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Year : 2019  |  Volume : 36  |  Issue : 3  |  Page : 266-267  

Hemophagocytic lymphohistiocytosis complicating nontuberculous mycobacterial infection

Department of Chest Medicine, Sir Ganga Ram Hospital, New Delhi, India

Date of Web Publication24-Apr-2019

Correspondence Address:
Dr. Amit Dhamija
Department of Chest Medicine, Sir Ganga Ram Hospital, New Delhi
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Source of Support: None, Conflict of Interest: None

DOI: 10.4103/lungindia.lungindia_451_18

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How to cite this article:
Gupta S, Basu AK, Guliani A, Dhamija A. Hemophagocytic lymphohistiocytosis complicating nontuberculous mycobacterial infection. Lung India 2019;36:266-7

How to cite this URL:
Gupta S, Basu AK, Guliani A, Dhamija A. Hemophagocytic lymphohistiocytosis complicating nontuberculous mycobacterial infection. Lung India [serial online] 2019 [cited 2020 Sep 23];36:266-7. Available from: http://www.lungindia.com/text.asp?2019/36/3/266/256932


Hemophagocytic lymphohistiocytosis (HLH) is a syndrome of excessive inflammation and tissue destruction due to abnormal immune activation. Progressive hyperinflammatory cellular damage coupled with lack of normal downregulation of activated macrophages and lymphocytes results in excessive cytokine production.[1] This presents as multiorgan damage with protean manifestations.

Nontuberculous mycobacteria (NTM) are being increasingly isolated in clinical practice. During the course of the disease, there may be acute worsening of clinical picture which might be related to the illness or the drugs used or may be completely unrelated. Herein, we describe a case of resistant pulmonary NTM infection presenting with fever, multiorgan involvement, and cytopenia eventually being diagnosed as secondary HLH syndrome.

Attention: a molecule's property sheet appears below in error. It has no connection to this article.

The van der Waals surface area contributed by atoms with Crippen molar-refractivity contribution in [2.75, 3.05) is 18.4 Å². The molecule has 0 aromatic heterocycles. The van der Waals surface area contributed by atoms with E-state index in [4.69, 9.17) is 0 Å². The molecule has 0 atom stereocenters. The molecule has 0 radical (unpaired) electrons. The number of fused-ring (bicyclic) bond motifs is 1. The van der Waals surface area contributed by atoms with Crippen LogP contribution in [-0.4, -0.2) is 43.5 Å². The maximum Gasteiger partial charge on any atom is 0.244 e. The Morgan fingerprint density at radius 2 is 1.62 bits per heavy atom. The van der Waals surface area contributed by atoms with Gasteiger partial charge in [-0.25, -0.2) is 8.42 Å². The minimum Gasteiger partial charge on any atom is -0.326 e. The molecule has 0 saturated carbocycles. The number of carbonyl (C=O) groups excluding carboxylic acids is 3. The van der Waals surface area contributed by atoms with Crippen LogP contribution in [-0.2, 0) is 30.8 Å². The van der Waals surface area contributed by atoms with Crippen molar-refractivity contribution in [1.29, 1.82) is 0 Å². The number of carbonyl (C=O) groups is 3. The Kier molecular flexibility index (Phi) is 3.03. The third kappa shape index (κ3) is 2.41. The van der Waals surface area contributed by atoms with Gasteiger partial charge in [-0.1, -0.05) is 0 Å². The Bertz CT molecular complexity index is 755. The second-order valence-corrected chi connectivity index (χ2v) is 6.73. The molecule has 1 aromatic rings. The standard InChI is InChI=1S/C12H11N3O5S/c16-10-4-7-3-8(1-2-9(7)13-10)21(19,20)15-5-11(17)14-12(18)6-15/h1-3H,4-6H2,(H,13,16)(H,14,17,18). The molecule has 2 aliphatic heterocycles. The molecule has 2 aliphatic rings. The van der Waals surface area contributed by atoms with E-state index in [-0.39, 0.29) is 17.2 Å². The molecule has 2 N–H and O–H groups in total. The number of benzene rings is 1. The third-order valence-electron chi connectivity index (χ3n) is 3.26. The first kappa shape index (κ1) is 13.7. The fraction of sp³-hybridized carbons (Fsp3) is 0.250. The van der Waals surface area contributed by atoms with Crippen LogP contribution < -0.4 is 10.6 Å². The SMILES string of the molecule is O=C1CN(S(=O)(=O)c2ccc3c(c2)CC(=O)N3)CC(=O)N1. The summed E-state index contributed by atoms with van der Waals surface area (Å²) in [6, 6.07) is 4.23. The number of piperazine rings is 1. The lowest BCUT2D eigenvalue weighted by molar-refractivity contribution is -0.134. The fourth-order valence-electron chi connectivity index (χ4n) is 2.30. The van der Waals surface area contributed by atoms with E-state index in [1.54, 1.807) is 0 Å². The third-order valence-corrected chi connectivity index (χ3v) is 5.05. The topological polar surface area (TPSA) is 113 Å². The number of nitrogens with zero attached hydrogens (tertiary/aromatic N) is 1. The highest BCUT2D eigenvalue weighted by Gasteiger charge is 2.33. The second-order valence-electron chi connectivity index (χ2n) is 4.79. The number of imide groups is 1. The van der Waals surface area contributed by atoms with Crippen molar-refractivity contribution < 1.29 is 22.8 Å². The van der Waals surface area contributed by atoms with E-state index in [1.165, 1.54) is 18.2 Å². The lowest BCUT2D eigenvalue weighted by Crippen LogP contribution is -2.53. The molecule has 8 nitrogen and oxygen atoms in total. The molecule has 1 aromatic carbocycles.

A 53-year-old male patient, a shopkeeper by profession, ex-smoker (10 pack years), presented with complaints of hemoptysis, increased cough, shortness of breath, and left-sided chest pain. Hemoptysis was mild. The patient was on treatment with Category II Directly Observed Treatment Strategy (DOTS) (HRZES) empirically for the last 3 months when he presented with the same complaints to a local physician. He had taken DOTS 1 treatment 15 years back in his village. Examination of respiratory system showed the presence of coarse crackles in the left mammary region. His chest X-ray showed diffusely distributed nodular opacities (more in left lower zone) and bilateral upper lobe fibrocavitary lesions. Computed tomography (CT) chest scan was obtained, which showed bilateral randomly distributed nodules with fibrocavitary lesions in the apical segment of the bilateral upper lobes. His biochemical parameters were fairly within limits with exception of mild anemia of chronic illness, raised erythrocyte sedimentation rate (25), and mild hypoalbuminemia. HIV enzyme-linked immunosorbent assay was negative. Hemoptysis was conservatively managed. Keeping in mind the possibility of reactivation of tuberculosis, bronchoscopy and lavage were done, which showed acid-fast bacilli (AFB) DF 3+, Gene Xpert MTB not detected. Other routine microbiological tests were negative. The patient was diagnosed as a case of NTM. Rifampicin and ethambutol were continued, and clarithromycin was added. Two weeks later, rapid AFB culture showed the growth of Mycobacterium intracellulare. He was compliant with the treatment. However, even on follow-up over the next 8 months, X-rays showed persistent nodular opacities, and his sputum continued to be AFB positive. He was empirically switched to drug-resistant regimen which included amikacin, linezolid, and levofloxacin, and drug sensitivity was ordered. Subsequently, he presented 3 weeks later, with complaints of high-grade fever, mild hemoptysis, worsening cough, and breathlessness. His CT scan of the chest showed worsening of fibrocavitary disease in the bilateral upper lobes with persistent extensive nodularity in the bilateral lung field (left > right). Biochemical parameters were as follows: hemoglobin –10.7 g/dL, total leukocyte count –2800/mm3, and platelets –90,000/mm3. Liver function test (LFT) and renal function test were within normal limits. His sputum showed 1+ AFB. He was admitted and started on broad-spectrum intravenous (IV) antibiotics along with supportive measures. However, the patient continued to have high-grade fever spikes and later developed altered sensorium. He deteriorated and became hypotensive and hypoxic. His investigations showed progressive pancytopenia with deranged LFTs. The possible differentials were sepsis, disseminated NTM infection, acute viral infection, and drug-induced toxicities. The patient was further worked up. His routine cultures were negative; serum procalcitonin was <0.05; malaria, dengue, and scrub typhus serology were negative; H1N1 throat swab was negative. Ultrasonography of abdomen showed mild hepatosplenomegaly. In view of persistent pancytopenia, bone marrow examination was done which showed fairly cellular marrow with predominant hemophagocytosis. Further investigations in line with HLH showed raised serum ferritin levels (6896 ng/dL), serum lactate dehydrogenase (LDH) (613 U/L), and triglycerides (372 mg/dL). A diagnosis of HLH was made, and the patient was started on IV steroids (dexamethasone 4 mg TDS). The patient had a dramatic response and became afebrile within 2 days. His sensorium improved, inotropes were tapered, and he could maintain saturation on room air by the 5th day. By 1 week, his hematological parameters showed improvement with normalizing LFTs and recovering blood counts. He was discharged 10 days later on modified antimycobacterial therapy. Two weeks later on follow-up, his drug sensitivity report showed multidrug-resistant organism, and finally, the regimen was modified as per se nsitivity including amikacin, moxifloxacin, rifabutin, and ethambutol. The patient is currently under follow-up, tolerating antituberculous treatment well, on tapering doses of steroids, and his last sputum AFB had been negative.